Report 41: Prevention in adult safeguarding - Emerging evidence
Powys Adult Protection Committee: Keeping Safe training
Mick Collins, Policy and Development Manager, Powys Social Services Department shares the work over many years in Powys to offer workshops on keeping safe, first for people with learning disabilities, then for people with mental health problems and now with older people.
Over the past eight years, Powys Adult Protection Committee (APC) has been bringing together a range of partner organisations to develop Keeping Safe training for adult at risk.
Training for people with learning disabilities began in 2003/04 with the establishment of a steering group that included Coleg Powys (which has a history of offering courses for people with learning difficulties), Dyfed Powys Police, Victim Support and Social Services day service staff. The college developed the course programme, drawing on material from mandatory training for health and social care staff provided by Powys APC. It was important to repeat and reinforce the messages with regular and top-up sessions. The steering group were aware that some of those attending might disclose incidents of abuse during the course, and so Victim Support and Powys Social Services both provided support staff. The course was delivered in weekly afternoon sessions, and it ran as a pilot for three terms.
The course was then refined to become year two of a broader course programme, which ran one afternoon a week for three years, until around two years ago. It began with training on self-awareness and self-confidence, which proved to be an important introduction for some students.
Now, the work has moved on further. From 2011, People First (a national organisation run for and by people with learning disabilities) will provide the training on keeping safe, following a Train the Trainer course to support this initiative. People First developed and successfully piloted the course in Carmarthenshire.
In 2005, Powys APC turned their attention to people with mental health problems. The partners in this work included the same experienced independent trainer who had worked on the learning disabilities work, the local Mind and community mental health team to identify and support the students. This course now runs as a series of eight or ten once-weekly workshop sessions. Ten courses have been run in a range of community service settings since it began. Providing a free lunch always helps to encourage attendance.
One of the major themes to come from the work with people with mental health issues is the overpowering fear of retribution and powerlessness among participants, much of which related to experiences on acute hospital wards. For this group, it has proved to be even more important to establish a safe, trusting and sharing learning environment.
Coleg Powys funded the courses for people with learning difficulties on all of its three sites across Powys. Resources required for the training include the presence of support workers at each session.
Powys Social Services funds the workshops for people with mental health problems and has agreed to fund People First to run the training with people with learning disabilities now.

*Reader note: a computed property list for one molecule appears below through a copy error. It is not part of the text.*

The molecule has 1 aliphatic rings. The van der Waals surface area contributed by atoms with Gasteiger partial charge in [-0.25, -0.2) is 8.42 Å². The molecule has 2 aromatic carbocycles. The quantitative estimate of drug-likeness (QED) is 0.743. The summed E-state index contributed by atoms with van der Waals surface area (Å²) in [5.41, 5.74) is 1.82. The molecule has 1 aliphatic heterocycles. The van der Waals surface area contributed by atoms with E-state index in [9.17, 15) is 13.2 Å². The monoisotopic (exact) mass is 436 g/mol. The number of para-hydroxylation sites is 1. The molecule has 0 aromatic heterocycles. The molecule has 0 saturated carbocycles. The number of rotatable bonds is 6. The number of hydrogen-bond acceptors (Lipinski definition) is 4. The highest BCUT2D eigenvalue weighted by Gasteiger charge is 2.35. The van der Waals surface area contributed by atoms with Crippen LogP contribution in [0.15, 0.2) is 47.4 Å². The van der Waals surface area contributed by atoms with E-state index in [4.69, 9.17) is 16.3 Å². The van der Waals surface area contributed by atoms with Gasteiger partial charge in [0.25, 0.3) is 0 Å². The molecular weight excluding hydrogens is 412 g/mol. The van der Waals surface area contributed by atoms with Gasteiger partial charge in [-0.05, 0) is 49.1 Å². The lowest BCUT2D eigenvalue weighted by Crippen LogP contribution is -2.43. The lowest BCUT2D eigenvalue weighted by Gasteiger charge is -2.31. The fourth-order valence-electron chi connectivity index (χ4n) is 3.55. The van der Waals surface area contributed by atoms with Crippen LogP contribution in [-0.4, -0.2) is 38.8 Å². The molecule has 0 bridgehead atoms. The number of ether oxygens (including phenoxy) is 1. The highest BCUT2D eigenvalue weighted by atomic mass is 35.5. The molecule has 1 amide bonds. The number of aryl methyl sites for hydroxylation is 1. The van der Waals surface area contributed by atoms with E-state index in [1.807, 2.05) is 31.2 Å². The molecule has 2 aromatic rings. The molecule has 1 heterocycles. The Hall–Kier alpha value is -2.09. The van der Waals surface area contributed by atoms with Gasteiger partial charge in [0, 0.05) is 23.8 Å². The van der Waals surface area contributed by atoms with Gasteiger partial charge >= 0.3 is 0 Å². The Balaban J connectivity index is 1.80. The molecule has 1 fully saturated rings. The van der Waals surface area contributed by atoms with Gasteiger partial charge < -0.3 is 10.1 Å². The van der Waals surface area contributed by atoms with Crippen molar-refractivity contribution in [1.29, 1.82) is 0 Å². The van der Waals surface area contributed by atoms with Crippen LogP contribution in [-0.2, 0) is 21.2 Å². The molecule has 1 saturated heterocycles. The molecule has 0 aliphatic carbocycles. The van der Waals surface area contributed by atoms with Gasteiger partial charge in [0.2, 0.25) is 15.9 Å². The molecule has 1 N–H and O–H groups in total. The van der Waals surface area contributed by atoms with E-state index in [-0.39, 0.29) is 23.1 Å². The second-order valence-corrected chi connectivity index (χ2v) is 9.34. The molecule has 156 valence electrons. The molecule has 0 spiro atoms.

What's worked wellOpen
Powys APC are pleased with the success of the Keeping Safe training. Students with learning difficulties developed their own keeping safe strategies and personal safety plans. Meeting regularly for a full academic year, people with learning difficulties gained confidence and found the sessions a safe place to learn and explore the issues. The new model, involving people with learning disabilities providing the training, is a great development.
For people with mental health problems it has been crucial to provide a trainer with the ability and experience to respond to the varying needs of individuals and groups. Also, he has worked with a co-facilitator from each of the various services where he has provided training. The groups have often developed a cohesion and peer support that they have wished to continue and build on after the workshops with the help of the co-facilitator.
Initially, the Keeping Safe training with people with mental health problems was modelled on the training course with people with learning disabilities, but organisers found they needed to change their approach: they began to offer taster sessions to attract participants, and then ran a series of workshops rather than 'courses'.
Advice for othersOpen
The Keeping Safe training for people with mental health needs has been evaluated. Findings included restricting the group size to a maximum group size of 10, the importance of meeting on neutral territory away from services and agreeing plans for dealing with disclosures in advance, such as having support workers present for each session.
Careful planning, appropriate support and having a very experienced, intuitive and flexible trainer for this range of work has been critical. The same trainer, Mel Walford, has been involved throughout the Keeping Safe work.
Think from the start about ways of enabling a group to continue meeting if they wish to do so.
Powys APC has also developed a pilot project of Keeping Safe training for older people. This time the steering group has included Age Concern, the Local Health Board and care home provider BUPA. Age Concern volunteers have been trained to deliver talks about keeping safe to groups of older people.